Intellectuals and Society
By Arnold Kling
It seems to be the theme du jour. The interview with Thomas Sowell continues. At one point, Sowell notes that we cannot blame Larry Summers for policies, because politicians are selecting the policies. I think that Bryan Caplan would say that you should not blame the politicians, either. Instead, it is the irrational voters who are selecting the politicians.
David Brooks writes that ordinary people are becoming alienated from intellectuals.
The educated class believes in global warming, so public skepticism about global warming is on the rise. The educated class supports abortion rights, so public opinion is shifting against them. The educated class supports gun control, so opposition to gun control is mounting.
Read his whole column.
In my view, the fundamental mistake that most educated people make is that they favor concentration of political power. Perhaps at one level this is rational–it is possible that the status of intellectuals is higher when political power is more concentrated. But I am more struck by the adverse consequences of concentrated political power and the potential benefits of alternatives. See, of course, Unchecked and Unbalanced.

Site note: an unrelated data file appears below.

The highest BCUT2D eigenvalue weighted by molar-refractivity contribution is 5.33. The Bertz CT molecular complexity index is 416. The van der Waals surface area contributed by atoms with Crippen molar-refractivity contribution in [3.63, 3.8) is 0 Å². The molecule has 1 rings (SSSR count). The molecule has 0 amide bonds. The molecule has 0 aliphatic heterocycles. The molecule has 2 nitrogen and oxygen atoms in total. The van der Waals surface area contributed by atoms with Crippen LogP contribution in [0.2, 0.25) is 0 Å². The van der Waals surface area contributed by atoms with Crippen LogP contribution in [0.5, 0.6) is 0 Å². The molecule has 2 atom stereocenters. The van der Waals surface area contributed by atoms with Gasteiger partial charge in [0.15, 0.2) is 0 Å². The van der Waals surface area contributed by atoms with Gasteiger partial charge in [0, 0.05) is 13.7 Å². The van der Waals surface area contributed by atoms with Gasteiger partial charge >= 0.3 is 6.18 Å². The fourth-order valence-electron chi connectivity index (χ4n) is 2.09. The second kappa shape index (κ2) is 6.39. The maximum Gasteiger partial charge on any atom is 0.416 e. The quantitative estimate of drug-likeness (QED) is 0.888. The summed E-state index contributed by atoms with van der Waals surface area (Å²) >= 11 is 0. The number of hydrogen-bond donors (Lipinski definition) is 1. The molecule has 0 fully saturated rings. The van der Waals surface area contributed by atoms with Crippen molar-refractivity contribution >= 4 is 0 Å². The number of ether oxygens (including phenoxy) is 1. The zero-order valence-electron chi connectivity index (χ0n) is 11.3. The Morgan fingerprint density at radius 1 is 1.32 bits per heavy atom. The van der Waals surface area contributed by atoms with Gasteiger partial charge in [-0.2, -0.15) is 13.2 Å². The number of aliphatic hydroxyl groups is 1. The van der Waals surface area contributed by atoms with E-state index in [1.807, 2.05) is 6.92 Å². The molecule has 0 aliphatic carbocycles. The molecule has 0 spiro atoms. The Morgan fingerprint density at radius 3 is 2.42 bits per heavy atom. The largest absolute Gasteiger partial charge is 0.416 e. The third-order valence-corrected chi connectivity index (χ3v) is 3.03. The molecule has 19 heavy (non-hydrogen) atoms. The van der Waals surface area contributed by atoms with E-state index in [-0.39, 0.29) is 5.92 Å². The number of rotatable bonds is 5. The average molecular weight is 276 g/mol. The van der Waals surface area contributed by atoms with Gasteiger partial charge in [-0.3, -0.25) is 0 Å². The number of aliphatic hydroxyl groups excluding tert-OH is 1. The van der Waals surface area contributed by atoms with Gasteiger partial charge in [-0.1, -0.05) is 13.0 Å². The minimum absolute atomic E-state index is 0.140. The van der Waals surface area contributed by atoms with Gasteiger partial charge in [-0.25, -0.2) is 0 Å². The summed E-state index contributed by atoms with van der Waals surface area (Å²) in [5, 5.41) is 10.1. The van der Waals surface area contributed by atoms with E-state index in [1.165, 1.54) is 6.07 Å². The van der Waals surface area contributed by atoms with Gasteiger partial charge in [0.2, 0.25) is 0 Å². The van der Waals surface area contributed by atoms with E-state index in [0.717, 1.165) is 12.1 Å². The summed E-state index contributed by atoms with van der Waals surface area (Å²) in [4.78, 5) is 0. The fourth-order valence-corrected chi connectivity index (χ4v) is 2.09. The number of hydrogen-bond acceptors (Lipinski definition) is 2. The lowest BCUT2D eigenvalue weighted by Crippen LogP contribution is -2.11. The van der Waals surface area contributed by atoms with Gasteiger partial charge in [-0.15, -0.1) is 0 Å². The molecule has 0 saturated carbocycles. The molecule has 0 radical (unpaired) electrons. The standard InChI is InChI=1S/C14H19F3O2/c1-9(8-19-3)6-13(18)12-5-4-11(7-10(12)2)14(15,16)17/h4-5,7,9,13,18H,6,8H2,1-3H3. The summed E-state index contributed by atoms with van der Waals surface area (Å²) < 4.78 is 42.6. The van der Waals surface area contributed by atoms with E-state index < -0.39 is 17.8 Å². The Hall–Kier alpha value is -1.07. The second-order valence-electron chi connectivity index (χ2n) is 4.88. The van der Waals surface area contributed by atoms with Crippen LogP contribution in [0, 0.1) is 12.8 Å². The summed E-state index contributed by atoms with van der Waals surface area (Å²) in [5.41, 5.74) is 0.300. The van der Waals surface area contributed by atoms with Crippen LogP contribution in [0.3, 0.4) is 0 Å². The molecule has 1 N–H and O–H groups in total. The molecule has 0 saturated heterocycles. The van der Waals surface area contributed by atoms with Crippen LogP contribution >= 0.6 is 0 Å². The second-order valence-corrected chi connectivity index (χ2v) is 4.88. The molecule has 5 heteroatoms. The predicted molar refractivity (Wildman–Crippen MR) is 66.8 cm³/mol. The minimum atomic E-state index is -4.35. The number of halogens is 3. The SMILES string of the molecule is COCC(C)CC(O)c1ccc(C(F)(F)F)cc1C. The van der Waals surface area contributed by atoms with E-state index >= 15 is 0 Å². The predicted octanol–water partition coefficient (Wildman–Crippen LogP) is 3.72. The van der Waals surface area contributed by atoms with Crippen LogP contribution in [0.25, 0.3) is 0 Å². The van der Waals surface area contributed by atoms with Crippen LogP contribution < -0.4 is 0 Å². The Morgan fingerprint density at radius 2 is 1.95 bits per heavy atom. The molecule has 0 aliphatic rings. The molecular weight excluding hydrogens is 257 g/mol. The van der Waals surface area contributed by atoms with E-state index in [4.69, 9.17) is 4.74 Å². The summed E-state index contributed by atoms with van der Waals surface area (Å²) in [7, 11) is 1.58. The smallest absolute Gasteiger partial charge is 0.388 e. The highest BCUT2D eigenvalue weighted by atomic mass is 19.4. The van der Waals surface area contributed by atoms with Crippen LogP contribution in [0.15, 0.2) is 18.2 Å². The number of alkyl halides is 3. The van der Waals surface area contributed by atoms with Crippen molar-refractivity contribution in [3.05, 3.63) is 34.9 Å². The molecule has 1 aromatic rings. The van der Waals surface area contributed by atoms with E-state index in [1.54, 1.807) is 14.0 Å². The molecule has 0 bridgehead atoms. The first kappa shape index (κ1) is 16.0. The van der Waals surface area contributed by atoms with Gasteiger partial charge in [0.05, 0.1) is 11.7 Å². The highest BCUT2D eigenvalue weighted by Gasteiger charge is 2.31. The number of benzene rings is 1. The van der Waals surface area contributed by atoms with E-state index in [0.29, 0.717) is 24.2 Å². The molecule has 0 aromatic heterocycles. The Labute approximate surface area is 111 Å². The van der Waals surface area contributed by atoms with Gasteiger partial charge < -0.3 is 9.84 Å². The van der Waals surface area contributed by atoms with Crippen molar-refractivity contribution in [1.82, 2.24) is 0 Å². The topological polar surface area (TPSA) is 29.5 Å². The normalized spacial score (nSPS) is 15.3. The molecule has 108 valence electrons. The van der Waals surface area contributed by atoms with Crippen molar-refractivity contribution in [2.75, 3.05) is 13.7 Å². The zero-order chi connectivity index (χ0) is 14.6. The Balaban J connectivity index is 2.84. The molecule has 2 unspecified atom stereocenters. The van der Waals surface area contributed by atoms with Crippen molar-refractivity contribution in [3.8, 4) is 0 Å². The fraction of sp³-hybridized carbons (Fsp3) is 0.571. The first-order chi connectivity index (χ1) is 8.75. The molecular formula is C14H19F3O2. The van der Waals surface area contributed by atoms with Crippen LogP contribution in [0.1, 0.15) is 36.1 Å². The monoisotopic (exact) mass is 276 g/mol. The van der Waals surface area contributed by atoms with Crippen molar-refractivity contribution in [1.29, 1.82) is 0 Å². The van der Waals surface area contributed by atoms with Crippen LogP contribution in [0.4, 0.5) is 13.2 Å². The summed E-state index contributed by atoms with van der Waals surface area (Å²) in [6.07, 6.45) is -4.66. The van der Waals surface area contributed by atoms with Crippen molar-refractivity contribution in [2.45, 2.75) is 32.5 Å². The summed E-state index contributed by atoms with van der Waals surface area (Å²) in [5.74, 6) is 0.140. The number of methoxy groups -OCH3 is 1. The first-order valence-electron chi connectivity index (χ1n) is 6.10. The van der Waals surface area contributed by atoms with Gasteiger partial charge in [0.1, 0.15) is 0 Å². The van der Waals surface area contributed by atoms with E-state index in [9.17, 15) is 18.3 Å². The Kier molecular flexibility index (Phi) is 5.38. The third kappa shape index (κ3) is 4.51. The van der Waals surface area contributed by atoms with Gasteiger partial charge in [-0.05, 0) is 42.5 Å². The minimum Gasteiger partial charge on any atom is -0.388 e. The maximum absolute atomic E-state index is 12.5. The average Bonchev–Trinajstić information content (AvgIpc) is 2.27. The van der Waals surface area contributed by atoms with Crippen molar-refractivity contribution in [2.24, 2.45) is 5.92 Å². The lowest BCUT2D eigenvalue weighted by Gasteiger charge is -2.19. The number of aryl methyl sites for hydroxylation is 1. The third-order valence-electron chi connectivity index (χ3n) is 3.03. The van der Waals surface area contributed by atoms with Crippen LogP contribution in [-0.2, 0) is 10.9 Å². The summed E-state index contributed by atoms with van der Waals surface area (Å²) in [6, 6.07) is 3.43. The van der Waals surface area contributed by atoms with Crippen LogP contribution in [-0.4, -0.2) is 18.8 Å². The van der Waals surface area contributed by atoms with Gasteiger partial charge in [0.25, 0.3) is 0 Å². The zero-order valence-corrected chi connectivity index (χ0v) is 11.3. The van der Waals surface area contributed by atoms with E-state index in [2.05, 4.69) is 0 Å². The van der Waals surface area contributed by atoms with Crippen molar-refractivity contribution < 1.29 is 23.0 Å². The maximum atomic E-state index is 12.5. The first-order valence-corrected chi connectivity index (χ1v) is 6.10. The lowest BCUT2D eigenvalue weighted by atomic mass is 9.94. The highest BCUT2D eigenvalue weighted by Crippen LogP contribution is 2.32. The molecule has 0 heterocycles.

Speaking of that book, I say that the financial crisis was both a market failure and a government failure. Some folks, such as Marla Singer, interpret recent revelations about Fannie and Freddie as tipping the scales in favor of government failure. Matt Taibbi pushes back a little, but not to defend Fannie and Freddie.
David Brooks writes as if the revolt against the educated class is sui generis. In fact, I think that people can legitimately complain that the educated class that dominated Wall Street and Washington first made the mortgage mess and then railroaded through a bailout in which a transfer of wealth from main street to Wall Street was marketed as a benefit to main street. The educated class is losing the respect of the rest of America for reasons that are well deserved.